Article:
Hospital versus random digit dialing controls in the elderly. Observations from two case-control studies.

Journal Article (Journal Article)

Finding an optimal source of controls is a major consideration in the design of case-control studies. While hospital patients can provide a relatively economical and convenient source of controls, hospital controls may have diseases independently associated with the exposures being studied. Results of a recent case-control study of multiple myeloma suggest that the problems of using hospital controls may be exacerbated in studies of diseases affecting the elderly, especially when considering risk factors which might be associated with chronic diseases. Apparently, the authors have encountered a modern analog of "Berkson's bias" in which cancer cases are referred to a tertiary care center for a single disease. On the other hand, noncancer patients who might serve as controls tend to be referred selectively if they have multiple diseases. This article reports some of the difficulties encountered in a case-control study whose mean case age was 63.4 years and suggests that community controls selected by random digit dialing may be preferable to hospital controls for hypothesis-generating case-control studies of diseases in the elderly.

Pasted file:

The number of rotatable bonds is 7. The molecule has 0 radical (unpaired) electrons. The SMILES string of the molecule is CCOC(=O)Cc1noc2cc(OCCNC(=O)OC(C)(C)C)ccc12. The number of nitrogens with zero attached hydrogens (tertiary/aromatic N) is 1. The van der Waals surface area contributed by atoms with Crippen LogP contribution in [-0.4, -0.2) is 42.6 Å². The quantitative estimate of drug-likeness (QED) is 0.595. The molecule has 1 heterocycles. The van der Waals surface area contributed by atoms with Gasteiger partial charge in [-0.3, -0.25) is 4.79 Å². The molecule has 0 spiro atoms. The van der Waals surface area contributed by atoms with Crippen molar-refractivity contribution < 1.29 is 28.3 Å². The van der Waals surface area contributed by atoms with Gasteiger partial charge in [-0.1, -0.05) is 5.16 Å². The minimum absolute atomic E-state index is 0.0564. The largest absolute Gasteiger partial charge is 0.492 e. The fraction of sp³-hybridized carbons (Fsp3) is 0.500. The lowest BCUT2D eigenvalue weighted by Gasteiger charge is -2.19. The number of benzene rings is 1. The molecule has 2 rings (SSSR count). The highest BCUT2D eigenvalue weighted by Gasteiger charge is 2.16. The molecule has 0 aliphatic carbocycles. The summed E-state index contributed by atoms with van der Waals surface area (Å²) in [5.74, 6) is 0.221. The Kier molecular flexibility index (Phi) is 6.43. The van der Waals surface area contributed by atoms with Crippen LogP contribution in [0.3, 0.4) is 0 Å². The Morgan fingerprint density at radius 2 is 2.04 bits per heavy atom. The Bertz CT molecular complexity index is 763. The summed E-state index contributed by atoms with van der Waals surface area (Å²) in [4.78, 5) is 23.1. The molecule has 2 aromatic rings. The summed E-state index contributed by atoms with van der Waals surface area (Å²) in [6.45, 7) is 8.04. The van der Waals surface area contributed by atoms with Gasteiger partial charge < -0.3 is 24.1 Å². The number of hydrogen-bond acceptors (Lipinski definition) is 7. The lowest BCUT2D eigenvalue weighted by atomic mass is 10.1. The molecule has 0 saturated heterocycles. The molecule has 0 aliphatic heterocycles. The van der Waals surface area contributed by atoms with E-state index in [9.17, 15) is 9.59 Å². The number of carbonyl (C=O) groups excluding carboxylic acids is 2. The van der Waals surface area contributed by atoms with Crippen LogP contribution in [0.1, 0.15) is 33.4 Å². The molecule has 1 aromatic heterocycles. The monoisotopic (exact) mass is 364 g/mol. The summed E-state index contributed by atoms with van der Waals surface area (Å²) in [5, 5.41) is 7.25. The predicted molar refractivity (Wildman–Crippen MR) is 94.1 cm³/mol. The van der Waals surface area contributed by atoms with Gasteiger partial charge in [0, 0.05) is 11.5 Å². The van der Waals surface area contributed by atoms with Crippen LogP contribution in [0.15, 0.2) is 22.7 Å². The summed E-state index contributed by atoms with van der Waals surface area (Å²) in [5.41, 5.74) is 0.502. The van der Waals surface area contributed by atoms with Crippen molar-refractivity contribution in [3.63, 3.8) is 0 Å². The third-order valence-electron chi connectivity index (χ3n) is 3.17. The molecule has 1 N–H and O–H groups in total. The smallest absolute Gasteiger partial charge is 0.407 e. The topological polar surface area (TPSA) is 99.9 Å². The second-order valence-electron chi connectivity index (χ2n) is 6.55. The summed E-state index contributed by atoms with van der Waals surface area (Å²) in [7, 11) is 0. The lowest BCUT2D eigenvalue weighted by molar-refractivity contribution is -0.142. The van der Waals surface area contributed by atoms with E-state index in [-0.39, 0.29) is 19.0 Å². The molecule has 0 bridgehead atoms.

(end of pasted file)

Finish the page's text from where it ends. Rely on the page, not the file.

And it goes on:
Full Text

Duke Authors

Cited Authors

  • Robertson, SJ; Grufferman, S; Cohen, HJ

Published Date

  • February 1, 1988

Published In

Volume / Issue

  • 36 / 2

Start / End Page

  • 119 - 123

PubMed ID

  • 3339216

International Standard Serial Number (ISSN)

  • 0002-8614

Digital Object Identifier (DOI)

  • 10.1111/j.1532-5415.1988.tb01780.x


  • eng

Conference Location

  • United States